01/24/14 (S) RES, FIN 02/07/14 (S) RES AT 3:30 PM BUTROVICH 205 02/07/14 (S) Heard & Held 02/07/14 (S) MINUTE(RES) 02/10/14 (S) RES AT 3:30 PM BUTROVICH 205 02/10/14 (S) Heard & Held 02/10/14 (S) MINUTE(RES) 02/12/14 (S) RES WAIVED PUBLIC HEARING NOTICE, RULE 23 02/12/14 (S) RES AT 3:30 PM BUTROVICH 205 02/12/14 (S) Heard & Held 02/12/14 (S) MINUTE(RES) 02/13/14 (S) RES AT 8:00 AM BUTROVICH 205 WITNESS REGISTER DEEPA PODUVAL, Principal Black & Veatch, Management Consulting Division POSITION STATEMENT: Continued presenting B&V North Slope Royalty Study. JASON DE STIGTER, Senior Consultant Black & Veatch, Management Consulting Division POSITION STATEMENT: Described some of the analyses in the North Slope Royalty Study. MIKE PAWLOWSKI, Deputy Commissioner Department of Revenue (DOR) Juneau, Alaska POSITION STATEMENT: Available for comments on the North Slope Royalty Study. ACTION NARRATIVE 8:07:23 AM CHAIR CATHY GIESSEL called the Senate Resources Standing Committee meeting to order at 8:07 a.m. Present at the call to order were Senators French, Micciche, Bishop and Chair Giessel. SB 138-GAS PIPELINE; AGDC; OIL & GAS PROD. TAX 8:08:06 AM CHAIR GIESSEL announced SB 138 to be up for consideration and that Black & Veatch would finish presenting its North Slope Royalty Study starting on slide 43. ^Alaska North Slope Royalty Study DEEPA PODUVAL, Principal, Black & Veatch, Management Consulting Division, said after reviewing the fiscal framework and comparing it to other successful LNG projects they concluded that Alaska's government take is high. She said there is room for reducing that take or providing some incentive to the project and they looked at some traditional ways of doing that by reducing royalty or production tax, but concluded the neither one moved the needle as much as they had expected. A lot of that has to do with the big capital expense at the front end of the project. 8:09:10 AM So, she started looking at equity participation as a potential alternative for the state, especially if it reduced leakage to the federal government. She said there are significant risks associated with this project whether or not the state is an equity participant, prices being a significant risk factor, and it's hard to say what they will be 40 years out. Capital costs and scheduling have been demonstrated as being significant risks for large LNG projects currently under way worldwide and this project is no different. The cost for financing this project for all the parties involved, as well as the cost escalations over time, all add to its risk profile. 8:10:44 AM She looked at the impacts of these risk factors from both the producers' perspective and the state's perspective, Ms. Poduval said, and the biggest factors impacting net present value (NPV) either to the state or the producers were prices and costs. Depending on how prices move, the state's NPV could be 50 percent less or 80 percent more and the producers are exposed equivalently to these factors. 8:12:04 AM These risks could be managed by concentrating project control through an integrated structure, meaning single-ownership through the entire value chain. Market risk could be mitigated by securing Pre-FID commitments through sales contracts (which are typical) and by having the buyers participate in the project with 5 percent or less (typically). Risk for this large project could also be managed with state participation. 8:15:46 AM The tangible benefits for the state with equity participation are: -To the extent that the State transfers value to the Producers through a modification of fiscal terms as an incentive for the AKLNG project, obtaining an equity interest in the project in exchange for that transfer of value is more beneficial to the State than a simple reduction in fiscal take -Greater alignment of economic interests between the State and Producers -State ownership lowers the upfront capital cost to Producers creating potential economic uplift -Allows for TCPL equity participation and operation of the pipeline and GTP -Equity in all phases could facilitate greater transparency in the AKLNG Project -Allows State to influence access for third parties in the most critical potential bottlenecks of the project, the pipeline and marine terminal -Equity investment in the supply chain, while allowing SOA a seat at the table, does not necessarily provide for a vote in the decision making process -Joint Venture Agreement structuring is critical These are very attractive reasons for the state to have an equity position, she said, but it is very involved with the devil being in the details. 8:18:30 AM JASON DE STIGTER, Senior Consultant, Black & Veatch, Management Consulting Division, described three alternatives for state equity participation as a way to make the project more viable for all. 1. State taking a position in the project that matches its RIK and what its tax as gas would be 2. State owning 100 percent of the pipe and passing the tariff through to producers 3. State matching 12.5 percent ownership with its corresponding 12.5 percent royalty share He graphed the implications of those three cases for the state/federal/producers stakeholders on slide 49. He looked for cases in which the state's participation and the producers' participation stayed about the same or in which the state stayed the same and was able to induce the producers with a larger share of the project. Of the six cases he ran, only two cases - the 35 percent state gas share and the state owning the pipeline with 100 percent debt - show the state maintaining its value and the producers increasing their share. 8:22:30 AM The Royalty Study came up with a reference case (15-35 percent range) for state participation but it could have significant deviations, so he looked for a more accurate range for the equity alternative and came up with 22 percent [slide 51]. While there are significant benefits with an equity alternative, there still are some risks and one was the capital costs going higher in the midstream component. There is also upstream risk in that the state doesn't have control over the volumes that will enter the project. And there is market risk downstream. 8:25:31 AM MS. PODUVAL said there are risks to the Alaska project regardless of whether the state is an equity participant or not. Equity participation can benefit all the parties, but it needs to be designed right to protect the state's interests, to achieve transparency and access objectives, and to truly have a seat at the table. 8:26:48 AM The Study found that equity participation along the value chain equalizing the share of gas with equity would be an attractive way for the state to incentivize the project, to get some value for the incentive it is providing to the producers, and to achieve the chief objective of opening up the North Slope for future explorers. MS. PODUVAL said the decision for the state to involve TransCanada as a way of optimizing that equity participation was a separate decision and she looked at how that could impact the state and found: 1. It shifts initial project capital burden to TransCanada by transferring the state's equity share in the GTP and pipeline to TransCanada with what looks like a very favorable debt/equity ratio for transportation services. The state also has the option of buying back 40 percent of the equity stake in the GTP and pipeline at the FEED stage. 2. It secures favorable debt/equity ratio for transportation services. 3. It makes expansions more likely given the structure contemplated in the HOA. 8:28:13 AM MS. PODUVAL stated that this analysis is ongoing and some of their high level assumptions were: -State participating at a 20 and 25 percent level, -State owned all of it and did not transfer a portion to TransCanada, -TransCanada held on to the GTP and pipeline and the state does not exercise its 40 percent buy back option, -state transfers a portion of the GTP and pipeline to TransCanada and exercises a portion of its 40 percent buy back. 8:30:14 AM MR. DE STIGTER said slide 58 showed the state's investment under several different scenarios. The LNG plant is approximately half the cost of the whole project and exercising the option to have TransCanada own the GTP and pipeline saves the state half of the necessary capital. Slide 59 looked at the cash calls (blue sections on slide 58). His analysis also incorporated an opportunity cost for the funds the state would have to use for the cash calls and, therefore, funds it could not use in other endeavors. MIKE PAWLOWSKI, Deputy Commissioner, Department of Revenue (DOR), clarified that this analysis was limited to the TransCanada case and did not include other sources of revenue coming to the state from the project. MR. DE STIGTER said it was correct that the cash flows such as property tax and state corporate income tax on the upstream were not in this analysis. Slides 60-67 graphed NPV and different cash flow scenarios. 8:36:23 AM SENATOR MCGUIRE joined the committee. 8:37:18 AM Slide 68 analyzed what sort of additional benefit the state would receive from expansion of the project and slide 69 outlined the key assumptions for that analysis: -1 LNG train expansion after five years of operation (the original project has 3 LNG trains) -a corresponding expansion of the GTP (modular) -adding compression to the pipe MR. DE STIGTER said there are significant cost efficiencies with an expansion of a pipe project, because it already has a diameter; all that's needed is to add compression and that would cost $10 billion (compared to $45 billion for the original project), which would result in a 30 percent additional cash flow for the state (slide 70). Slide 71 showed the specific cash flow forecasts. Slide 72 bar charts represented the sums of each of the years in slide 71. Slide 73 looked at things from a 10 percent discounted cash flow perspective and that resulted in a $2 billion increase for the state (20 percent over the original project). So, he said, there are significant advantages with an expansion, along with significant increase in volumes. 8:40:57 AM MR. PAWLOWSKI said the majority of what the committee heard was foundational to the work the state did and not necessarily conclusions. The risk identification by Black and Veatch informed how they worked on the HOA, in particular, and some of the work the TransCanada MOU. 8:41:54 AM CHAIR GIESSEL opened committee questions. SENATOR FRENCH asked how he got the same return for wildly different cash outlays on slide 62. He got part of the answer from Commissioner Rodell earlier who explained that this graph envisions not just making an investment in each scenario, but taking the other cash and investing it somewhere else and combining the returns - as if the state "had a bottomless well of money with which to work" - but really the state would be running out of cash in 2020-21. So, he asked to see that chart performed as if the state didn't have the other money to invest. MR. PAWLOWSKI said he would work on it. 8:43:45 AM SENATOR BISHOP asked what 20-25 percent participation in the project would do to the state's credit rating. MR. PAWLOWSKI answered that was a key part of the analysis that the department's debt manager would testify on in the Senate Finance Committee, but he added that what drove some of the analysis was the debt capacity of the state in terms of the cash calls. 8:45:08 AM SENATOR MICCICHE said his biggest interest was in understanding the risk associated with the project and he hadn't heard them talk about efficiencies lost on costs, resources, scheduling, and permitting by splitting the gas-to-liquids and pipeline from the liquefaction plant and asked how efficiencies could be improved. MS. PODUVAL answered that a 5-6 year construction period was built into the project schedule and 4-5 years is more typical for a project of this size. But that is one way to allow for unanticipated delays. Also, participants like ExxonMobil, BP and ConocoPhillips bring a lot of expertise in efficiencies with them and their project management plan would work through those issues. SENATOR MICCICHE clarified that what is unusual is having the gas-to-liquids pipeline being separated from the liquefaction facility. MR. PAWLOWSKI said he would be happy to work with the committee to talk about the importance of having an integrated project and integrated project management. A delay in one piece will affect the others. 8:48:29 AM SENATOR MICCICHE said he wanted to see the net present values on slide 49 overlaid against a risk profile (price and capital costs) for each selection. MR. DE STIGTER responded that slide 51 looked at that in relation to the 15 and 35 percent cases, and whenever one has lower Capex with assumed prices, specifically if you look at the base prices, as the Capex increases the necessary participation in an equity alternative position is less than if one were to stay in a status quo position. The reason for that is as the costs of the midstream component increase under the status quo methodology the net back price at the North Slope is decreased. That's why it decreases the value of returns from an upstream perspective; whereas in an equity alternative world some of that risk is shielded because the state would be directly selling the gas (RIK) and therefore not needing to have those higher costs incurred on the upstream (because there is no direct royalty-in- value or production tax). Therefore the state's risk is more aligned with the price side. SENATOR MICCICHE said his interest was in demonstrating the value of the TransCanada partnership. 8:51:31 AM SENATOR FRENCH went back to the escalation factor on slide 45 to make that same point; it seemed to indicate making more money as price, Opex, and Capex went up and losing money when they went down, but she was saying it was the opposite and he asked why that was. MS. PODUVAL answered here they were seeing the combined effect of cost and price escalation recognizing that the markets generally move together for those factors. The analysis shows that the increase in price is more beneficial than the detrimental effect of the increase in costs to this project. SENATOR FRENCH asked if by price she meant oil or LNG price and by cost, the cost of the steel and other material elements. MS. PODUVAL answered yes. 8:53:19 AM SENATOR MICCICHE said it would be interesting to see expansion gas coming from an OCS project plotted on slide 73, as opposed to state ownership. MS. PODUVAL answered that they had done those analyses and would get those to him. [SB 138 was held in committee.] 8:54:25 AM CHAIR GIESSEL thanked all the testifiers and adjourned the Senate Resources Committee meeting at 8:54 a.m.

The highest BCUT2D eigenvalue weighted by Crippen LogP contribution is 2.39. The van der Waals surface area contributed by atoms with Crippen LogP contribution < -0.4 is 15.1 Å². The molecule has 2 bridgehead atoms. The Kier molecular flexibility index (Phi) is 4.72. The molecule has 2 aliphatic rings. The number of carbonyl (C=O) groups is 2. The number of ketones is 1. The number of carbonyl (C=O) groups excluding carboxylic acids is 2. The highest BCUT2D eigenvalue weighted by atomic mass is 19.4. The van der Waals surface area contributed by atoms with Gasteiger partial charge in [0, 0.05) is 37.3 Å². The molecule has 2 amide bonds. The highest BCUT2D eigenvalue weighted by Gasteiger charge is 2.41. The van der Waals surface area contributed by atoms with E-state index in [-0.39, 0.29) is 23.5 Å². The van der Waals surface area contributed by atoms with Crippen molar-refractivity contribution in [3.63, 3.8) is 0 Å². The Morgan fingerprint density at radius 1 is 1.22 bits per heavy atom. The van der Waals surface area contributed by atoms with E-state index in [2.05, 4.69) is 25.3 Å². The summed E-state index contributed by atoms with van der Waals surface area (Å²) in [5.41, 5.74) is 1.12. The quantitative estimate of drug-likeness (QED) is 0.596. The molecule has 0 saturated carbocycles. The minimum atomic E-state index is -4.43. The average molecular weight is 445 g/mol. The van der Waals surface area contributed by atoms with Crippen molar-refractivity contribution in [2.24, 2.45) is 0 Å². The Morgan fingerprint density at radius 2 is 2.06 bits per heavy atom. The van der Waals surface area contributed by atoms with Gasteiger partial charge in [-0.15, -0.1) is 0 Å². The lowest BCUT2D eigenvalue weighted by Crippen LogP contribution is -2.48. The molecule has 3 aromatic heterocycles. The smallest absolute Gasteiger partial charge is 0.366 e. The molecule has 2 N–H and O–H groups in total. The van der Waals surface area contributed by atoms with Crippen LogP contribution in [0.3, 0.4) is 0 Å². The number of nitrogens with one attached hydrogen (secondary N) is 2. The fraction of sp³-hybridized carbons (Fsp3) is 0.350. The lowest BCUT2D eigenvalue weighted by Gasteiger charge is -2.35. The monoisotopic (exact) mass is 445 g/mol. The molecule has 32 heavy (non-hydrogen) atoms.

|SRES Black&Veatch Presentation Revised 201402010.pdf||
SRES 2/13/2014 8:00:00 AM